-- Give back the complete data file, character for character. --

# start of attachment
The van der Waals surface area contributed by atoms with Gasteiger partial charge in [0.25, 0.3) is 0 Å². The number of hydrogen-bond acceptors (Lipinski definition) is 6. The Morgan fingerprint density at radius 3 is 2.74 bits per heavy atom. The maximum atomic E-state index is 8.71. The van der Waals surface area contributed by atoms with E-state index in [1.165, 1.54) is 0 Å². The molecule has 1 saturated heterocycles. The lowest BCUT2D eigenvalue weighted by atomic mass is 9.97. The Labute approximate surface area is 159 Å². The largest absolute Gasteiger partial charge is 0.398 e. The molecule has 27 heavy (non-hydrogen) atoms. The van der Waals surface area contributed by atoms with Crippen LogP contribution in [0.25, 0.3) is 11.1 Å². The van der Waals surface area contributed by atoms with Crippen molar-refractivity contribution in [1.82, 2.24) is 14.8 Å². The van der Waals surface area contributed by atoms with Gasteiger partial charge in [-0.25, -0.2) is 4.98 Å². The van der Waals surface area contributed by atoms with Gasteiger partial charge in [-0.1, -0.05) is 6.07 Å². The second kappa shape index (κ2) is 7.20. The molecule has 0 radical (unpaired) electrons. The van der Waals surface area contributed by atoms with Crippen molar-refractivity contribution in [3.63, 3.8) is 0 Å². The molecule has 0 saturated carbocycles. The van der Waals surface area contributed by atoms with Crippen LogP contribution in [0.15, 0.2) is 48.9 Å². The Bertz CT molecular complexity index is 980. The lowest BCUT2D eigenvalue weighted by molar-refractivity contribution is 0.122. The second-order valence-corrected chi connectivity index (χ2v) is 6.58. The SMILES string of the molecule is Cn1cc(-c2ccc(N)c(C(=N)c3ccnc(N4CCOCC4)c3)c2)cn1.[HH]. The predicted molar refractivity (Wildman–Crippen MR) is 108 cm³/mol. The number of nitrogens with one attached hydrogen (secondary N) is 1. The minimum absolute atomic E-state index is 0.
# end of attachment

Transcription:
The van der Waals surface area contributed by atoms with Gasteiger partial charge in [0.25, 0.3) is 0 Å². The number of hydrogen-bond acceptors (Lipinski definition) is 6. The Morgan fingerprint density at radius 3 is 2.74 bits per heavy atom. The maximum atomic E-state index is 8.71. The van der Waals surface area contributed by atoms with E-state index in [1.165, 1.54) is 0 Å². The molecule has 1 saturated heterocycles. The lowest BCUT2D eigenvalue weighted by atomic mass is 9.97. The Labute approximate surface area is 159 Å². The largest absolute Gasteiger partial charge is 0.398 e. The molecule has 27 heavy (non-hydrogen) atoms. The van der Waals surface area contributed by atoms with Crippen LogP contribution in [0.25, 0.3) is 11.1 Å². The van der Waals surface area contributed by atoms with Crippen molar-refractivity contribution in [1.82, 2.24) is 14.8 Å². The van der Waals surface area contributed by atoms with Gasteiger partial charge in [-0.25, -0.2) is 4.98 Å². The van der Waals surface area contributed by atoms with Gasteiger partial charge in [-0.1, -0.05) is 6.07 Å². The second kappa shape index (κ2) is 7.20. The molecule has 0 radical (unpaired) electrons. The van der Waals surface area contributed by atoms with Crippen molar-refractivity contribution in [3.63, 3.8) is 0 Å². The molecule has 0 saturated carbocycles. The van der Waals surface area contributed by atoms with Crippen LogP contribution in [0.15, 0.2) is 48.9 Å². The Bertz CT molecular complexity index is 980. The lowest BCUT2D eigenvalue weighted by molar-refractivity contribution is 0.122. The second-order valence-corrected chi connectivity index (χ2v) is 6.58. The SMILES string of the molecule is Cn1cc(-c2ccc(N)c(C(=N)c3ccnc(N4CCOCC4)c3)c2)cn1.[HH]. The predicted molar refractivity (Wildman–Crippen MR) is 108 cm³/mol. The number of nitrogens with one attached hydrogen (secondary N) is 1. The minimum absolute atomic E-state index is 0.